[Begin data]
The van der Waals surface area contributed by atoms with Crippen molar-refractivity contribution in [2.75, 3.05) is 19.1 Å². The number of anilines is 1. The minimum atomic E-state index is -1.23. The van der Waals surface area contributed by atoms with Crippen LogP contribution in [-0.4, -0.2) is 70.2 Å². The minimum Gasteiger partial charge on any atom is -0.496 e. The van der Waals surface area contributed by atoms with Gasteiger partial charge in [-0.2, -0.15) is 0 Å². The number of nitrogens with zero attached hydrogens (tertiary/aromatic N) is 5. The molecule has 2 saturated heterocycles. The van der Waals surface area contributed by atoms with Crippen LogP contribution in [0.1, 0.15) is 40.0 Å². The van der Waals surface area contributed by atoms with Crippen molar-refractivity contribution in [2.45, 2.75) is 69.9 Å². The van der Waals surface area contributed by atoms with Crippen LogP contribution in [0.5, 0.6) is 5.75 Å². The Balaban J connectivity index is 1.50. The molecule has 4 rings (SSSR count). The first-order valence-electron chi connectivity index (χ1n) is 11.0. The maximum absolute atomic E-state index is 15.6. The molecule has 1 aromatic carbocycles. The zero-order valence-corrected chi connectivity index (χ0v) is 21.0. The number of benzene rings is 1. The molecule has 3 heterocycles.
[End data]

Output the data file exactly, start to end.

The van der Waals surface area contributed by atoms with Crippen molar-refractivity contribution in [2.75, 3.05) is 19.1 Å². The number of anilines is 1. The minimum atomic E-state index is -1.23. The van der Waals surface area contributed by atoms with Crippen LogP contribution in [-0.4, -0.2) is 70.2 Å². The minimum Gasteiger partial charge on any atom is -0.496 e. The van der Waals surface area contributed by atoms with Gasteiger partial charge in [-0.2, -0.15) is 0 Å². The number of nitrogens with zero attached hydrogens (tertiary/aromatic N) is 5. The molecule has 2 saturated heterocycles. The van der Waals surface area contributed by atoms with Crippen LogP contribution in [0.1, 0.15) is 40.0 Å². The van der Waals surface area contributed by atoms with Crippen molar-refractivity contribution in [2.45, 2.75) is 69.9 Å². The van der Waals surface area contributed by atoms with Crippen LogP contribution in [0.5, 0.6) is 5.75 Å². The Balaban J connectivity index is 1.50. The molecule has 4 rings (SSSR count). The first-order valence-electron chi connectivity index (χ1n) is 11.0. The maximum absolute atomic E-state index is 15.6. The molecule has 1 aromatic carbocycles. The zero-order valence-corrected chi connectivity index (χ0v) is 21.0. The number of benzene rings is 1. The molecule has 3 heterocycles.